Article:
About the Author(s)

Linda van der Westhuizen Email
Department of Physiotherapy, Faculty of Health Sciences, University of Pretoria, South Africa

Diphale J. Mothabeng symbol
Department of Physiotherapy, Faculty of Health Sciences, University of Pretoria, South Africa

Tshifhiwa M. Nkwenika
South African Medical Research Council, South Africa


Van der Westhuizen, L., Mothabeng, D.J. & Nkwenika, T.M., 2017, ‘The relationship between physical fitness and community participation in people with spinal cord injury’, South African Journal of Physiotherapy 73(1), a354. https://doi.org/10.4102/sajp.v73i1.354

Original Research

The relationship between physical fitness and community participation in people with spinal cord injury

Linda van der Westhuizen, Diphale J. Mothabeng, Tshifhiwa M. Nkwenika

Received: 30 Aug. 2016; Accepted: 23 Aug. 2017; Published: 26 Oct. 2017

Copyright: © 2017. The Author(s). Licensee: AOSIS.
This is an Open Access article distributed under the terms of the Creative Commons Attribution License, which permits unrestricted use, distribution, and reproduction in any medium, provided the original work is properly cited.


Background: People with spinal cord injury (PWSCI) who use wheelchairs for mobility tend to be physically inactive because of their limited mobility. Poor endurance and exercise tolerance, associated with poor physical fitness, can make it challenging to meet the physical demands of activities such as manoeuvring a wheelchair over gravel roads. This may lead to poor community participation in activities PWSCI were involved in pre-morbidly. To date, no studies have been conducted in South Africa on what the relationship is between physical fitness and community participation in PWSCI.

Aim: The purpose of this study was to establish the relationship between physical fitness and community participation in PWSCI.

Methodology: An exploratory cross-sectional survey was conducted on PWSCI living in the Greater Tshwane Metropolitan City. Physical fitness was measured using the 6 minute push test (6MPT) and the Borg scale. Community participation was measured using the Reintegration to Normal Living Index (RNLI). The data were analysed using the Spearman’s Rank correlation at a 5% level of significance.

Results: Moderate to poor associations were found between the 6MPT and the Borg scale with the RNLI (r = 0.637; p < 0.001 and r = −0.325; p = 0.013, respectively). These results indicate that the participants who were able to push further in 6 min and had better endurance were more satisfied with their perceived community participation.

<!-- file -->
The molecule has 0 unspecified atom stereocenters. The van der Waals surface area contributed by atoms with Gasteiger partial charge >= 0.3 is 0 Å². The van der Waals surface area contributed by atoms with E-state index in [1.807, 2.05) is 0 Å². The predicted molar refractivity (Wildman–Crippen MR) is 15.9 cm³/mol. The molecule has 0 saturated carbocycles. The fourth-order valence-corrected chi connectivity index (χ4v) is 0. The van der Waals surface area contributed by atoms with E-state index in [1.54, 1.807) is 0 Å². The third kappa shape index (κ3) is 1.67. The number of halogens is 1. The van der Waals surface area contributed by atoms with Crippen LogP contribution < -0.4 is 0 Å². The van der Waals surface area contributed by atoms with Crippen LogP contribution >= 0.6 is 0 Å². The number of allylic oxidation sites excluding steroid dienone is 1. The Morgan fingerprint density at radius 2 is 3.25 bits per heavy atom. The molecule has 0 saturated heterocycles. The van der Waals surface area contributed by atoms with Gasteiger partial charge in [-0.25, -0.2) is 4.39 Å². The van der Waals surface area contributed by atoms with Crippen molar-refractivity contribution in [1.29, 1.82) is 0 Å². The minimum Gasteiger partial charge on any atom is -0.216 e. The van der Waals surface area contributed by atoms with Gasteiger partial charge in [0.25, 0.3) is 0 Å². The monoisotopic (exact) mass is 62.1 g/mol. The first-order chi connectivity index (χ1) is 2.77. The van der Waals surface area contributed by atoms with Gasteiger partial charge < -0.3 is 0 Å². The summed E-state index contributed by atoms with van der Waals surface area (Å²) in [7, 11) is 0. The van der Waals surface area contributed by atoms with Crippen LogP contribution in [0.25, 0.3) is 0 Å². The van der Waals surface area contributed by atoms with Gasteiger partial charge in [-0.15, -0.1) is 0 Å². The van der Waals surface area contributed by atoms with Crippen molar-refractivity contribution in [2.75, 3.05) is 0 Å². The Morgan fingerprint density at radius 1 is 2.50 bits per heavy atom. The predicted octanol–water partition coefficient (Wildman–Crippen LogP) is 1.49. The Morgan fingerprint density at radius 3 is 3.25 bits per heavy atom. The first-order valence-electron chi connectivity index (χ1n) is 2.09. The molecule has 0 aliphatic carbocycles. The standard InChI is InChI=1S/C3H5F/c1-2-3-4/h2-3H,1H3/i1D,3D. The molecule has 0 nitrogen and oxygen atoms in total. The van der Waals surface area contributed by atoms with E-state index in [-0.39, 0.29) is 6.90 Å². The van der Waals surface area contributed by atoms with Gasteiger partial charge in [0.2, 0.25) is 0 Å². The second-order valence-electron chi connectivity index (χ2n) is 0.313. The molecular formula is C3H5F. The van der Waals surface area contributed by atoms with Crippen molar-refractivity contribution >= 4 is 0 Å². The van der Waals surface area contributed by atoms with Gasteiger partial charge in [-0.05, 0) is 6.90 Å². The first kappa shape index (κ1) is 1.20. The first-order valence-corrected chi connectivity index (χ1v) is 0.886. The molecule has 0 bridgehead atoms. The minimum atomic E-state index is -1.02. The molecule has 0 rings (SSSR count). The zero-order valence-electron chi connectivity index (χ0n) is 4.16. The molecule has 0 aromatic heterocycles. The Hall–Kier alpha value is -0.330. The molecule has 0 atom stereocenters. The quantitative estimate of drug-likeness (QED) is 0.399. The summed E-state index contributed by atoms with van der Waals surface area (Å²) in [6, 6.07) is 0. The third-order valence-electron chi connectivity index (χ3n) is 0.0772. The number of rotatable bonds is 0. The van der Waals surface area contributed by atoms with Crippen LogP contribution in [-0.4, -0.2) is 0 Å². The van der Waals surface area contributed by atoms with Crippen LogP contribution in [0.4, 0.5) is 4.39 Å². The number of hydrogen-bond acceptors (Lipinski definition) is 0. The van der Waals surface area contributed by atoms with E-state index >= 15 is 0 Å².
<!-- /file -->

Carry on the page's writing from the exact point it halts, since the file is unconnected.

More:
Conclusion: This study shows that there is a relationship between physical fitness and community participation in PWSCI. Information gained from this study lays the foundation for more studies in this area, and for possible improvement in rehabilitation practice.


Spinal cord injury (SCI) is a traumatic and life changing event, which leads to neurological deficits and disabilities, because of the loss of mobility and sensation (Lee et al. 2011; Silva et al. 2014). The loss of mobility associated with SCI is a major contributing factor influencing inactivity in people with spinal cord injury (PWSCI) (Wendell et al. 1998). It has been found that inactivity is associated with SCI, and PWSCI are more likely to lead physically inactive lives than most other populations (Gorgey 2014; Letts et al. 2011; Mothabeng et al. 2008; Njoki, Frantz & Mpofu 2007). A close relationship exists between physical fitness and physical activity, where living an active lifestyle promotes good physical fitness (Gielen, Schuler & Volker 2010). Living a physically active life promotes physical fitness and has been found to improve the quality of life (QoL), both objectively and subjectively in PWSCI (Tomasone et al. 2013; Warburton et al. 2007).

The participation of PWSCI in areas such as work and community activities has a direct influence on their perceived QoL (Ulrich et al. 2012). The more PWSCI are involved in these types of activities, the better they perceive their QoL to be. People with SCI often find it challenging to return to the pre-morbid roles they fulfilled in their community (Gorzkowski et al. 2011; Kuipers et al. 2011), and this may partially be because of new challenges of mobility after an SCI (Gorzkowski et al. 2011). Fatigue during mobility is encountered because of a lack of endurance needed to keep up with physically demanding environments (e.g. uneven outdoor terrain) encountered when participating in community activities (Gorzkowski et al. 2011). Poor physical fitness has also been found to be associated with poor upper limb strength, which is essential in people using wheelchairs for mobility, as they are reliant on their arms (Widman et al. 2007). Poor upper limb muscle strength may also contribute to higher levels of fatigue during activities, making mobility and community participation difficult. Poor endurance may result in withdrawal from society, decreased community participation and decreased QoL.

Individuals who are reliant on using wheelchairs for mobility are at a higher risk of physical inactivity and poor physical fitness because of limited mobility (Mothabeng et al. 2008; Wendell et al. 1998). Physical fitness can play a prominent role in minimising fatigue and has a direct relationship with independent wheelchair mobility (Hetz, Latimer & Martin Ginis 2009).